Mrs Collins is the new clinical social worker who begins working with both Echo and Noah at school in their senior year. It is Mrs Collins who puts the two together for tutoring purposes. They are completely different people and seemingly from different worlds but that doesn’t stop the sparks from flying. Much about this romance is predictable and you could see that they would end up together from their first meeting but that didn’t take anything away from my enjoyment.
My deep appreciation for this novel comes from watching the growth of both Noah and Echo. Noah needs to learn to trust again, he has been failed by the system that was supposed to protect him and the only way for him to move forward and have any chance of better access to his brothers is if he plays by the rules and works with Mrs Collins, but first he needs to learn to trust her.
Echo is haunted by memories that she has repressed, of a night that changed her life forever, a night she almost didn’t survive. Last time she tried to access the memories it almost broke her so now she’s torn between needing to fill the holes in her memory and being terrified of shattering what’s left of her mind in the process.
Family plays a huge role in the drama of this story and I think that’s what touched me the deepest. The love that Noah has for his parents and his brothers, the responsibility he feels for his brothers and the guilt he carries for not being able to save them and keep them all together broke my heart. His commitment to saving them from the system was admirable and the idea that he thought he knew what he was up against and was happy to limit himself to a life flipping burgers for the sake of his brothers warmed my heart, and the culmination of this storyline brought me to tears, which is all I’ll say because I don’t want to include spoilers.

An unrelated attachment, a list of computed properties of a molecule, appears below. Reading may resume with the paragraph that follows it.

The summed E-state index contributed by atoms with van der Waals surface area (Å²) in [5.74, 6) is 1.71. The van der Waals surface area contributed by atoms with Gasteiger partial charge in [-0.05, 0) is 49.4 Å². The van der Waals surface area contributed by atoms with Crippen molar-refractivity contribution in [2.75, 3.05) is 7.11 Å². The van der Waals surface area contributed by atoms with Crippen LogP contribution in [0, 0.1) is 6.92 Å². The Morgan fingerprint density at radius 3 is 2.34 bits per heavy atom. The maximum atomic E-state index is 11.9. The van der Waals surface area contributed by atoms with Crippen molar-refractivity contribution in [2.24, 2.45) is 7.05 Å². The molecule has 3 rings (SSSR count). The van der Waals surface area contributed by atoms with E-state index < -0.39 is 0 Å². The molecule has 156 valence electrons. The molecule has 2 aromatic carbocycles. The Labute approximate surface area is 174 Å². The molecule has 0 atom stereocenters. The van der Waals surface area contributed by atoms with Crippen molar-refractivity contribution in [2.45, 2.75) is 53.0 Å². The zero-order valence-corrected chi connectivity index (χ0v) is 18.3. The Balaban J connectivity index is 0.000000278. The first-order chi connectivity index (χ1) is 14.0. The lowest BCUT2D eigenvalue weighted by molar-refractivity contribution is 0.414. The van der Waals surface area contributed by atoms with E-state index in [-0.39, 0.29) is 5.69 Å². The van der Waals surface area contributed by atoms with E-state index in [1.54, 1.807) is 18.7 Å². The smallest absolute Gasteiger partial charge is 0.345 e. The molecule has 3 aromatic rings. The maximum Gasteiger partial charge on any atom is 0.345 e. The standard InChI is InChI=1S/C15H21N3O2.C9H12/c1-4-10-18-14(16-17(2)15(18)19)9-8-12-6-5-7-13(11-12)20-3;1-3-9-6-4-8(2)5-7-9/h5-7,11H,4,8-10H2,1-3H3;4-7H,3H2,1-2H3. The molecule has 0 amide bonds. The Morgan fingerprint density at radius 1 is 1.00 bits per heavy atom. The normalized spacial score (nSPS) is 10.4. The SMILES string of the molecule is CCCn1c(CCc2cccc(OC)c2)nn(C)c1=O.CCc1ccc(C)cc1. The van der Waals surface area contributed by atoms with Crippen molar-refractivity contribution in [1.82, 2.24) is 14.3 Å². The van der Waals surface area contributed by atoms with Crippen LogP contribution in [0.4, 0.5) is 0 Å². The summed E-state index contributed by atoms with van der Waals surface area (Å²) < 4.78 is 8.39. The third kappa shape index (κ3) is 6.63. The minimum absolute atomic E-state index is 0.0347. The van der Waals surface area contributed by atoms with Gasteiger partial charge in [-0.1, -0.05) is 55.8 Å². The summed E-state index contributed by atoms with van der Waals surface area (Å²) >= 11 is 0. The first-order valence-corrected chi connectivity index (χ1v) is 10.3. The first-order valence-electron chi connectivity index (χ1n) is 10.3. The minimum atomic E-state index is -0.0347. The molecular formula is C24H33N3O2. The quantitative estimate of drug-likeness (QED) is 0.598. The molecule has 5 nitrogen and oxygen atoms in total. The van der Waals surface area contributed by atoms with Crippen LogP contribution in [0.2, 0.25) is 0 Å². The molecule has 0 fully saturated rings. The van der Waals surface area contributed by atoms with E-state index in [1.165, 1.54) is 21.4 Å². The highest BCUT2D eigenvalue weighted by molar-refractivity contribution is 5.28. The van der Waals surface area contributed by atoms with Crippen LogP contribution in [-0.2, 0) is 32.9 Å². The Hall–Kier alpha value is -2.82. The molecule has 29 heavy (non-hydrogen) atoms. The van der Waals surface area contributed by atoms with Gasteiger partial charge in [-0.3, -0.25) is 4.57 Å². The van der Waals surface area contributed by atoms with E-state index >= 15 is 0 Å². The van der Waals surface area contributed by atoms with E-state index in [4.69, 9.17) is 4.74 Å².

Echo’s entire situation revolves around her family. Her parent’s divorce, her mother’s illness, her father’s remarriage and the loss of her older brother. Anyone who has lost a sibling will understand and be able to empathise with Echo’s fragility in this area. Many times her pain brought me to tears, understanding as I do that the loss of a big brother is a pain that never goes away.
All Echo has ever wanted is to be loved and she has spent all of her life trying to please everyone around her so that they will love her, which was difficult with her parents as they wanted such different things for her. Aires was the only exception because he loved her unconditionally, he was the big brother there to protect her and keep her safe and when she lost him she lost that security that comes with unconditional love.
Memories are at the centre of Echo’s journey but she is also learning that she needs to live life to please herself. She will never be able to please everyone around her so she needs to be true to herself and allow others to accept that or walk away. This is a hard lesson for many of us to learn, especially when those closest to us can’t accept us unconditionally.
I love that McGarry has taken two teens and given them overwhelming situations to overcome. These are everyday teens but their issues are far from ordinary. I can not wait to see what she has in store for us in the sequels.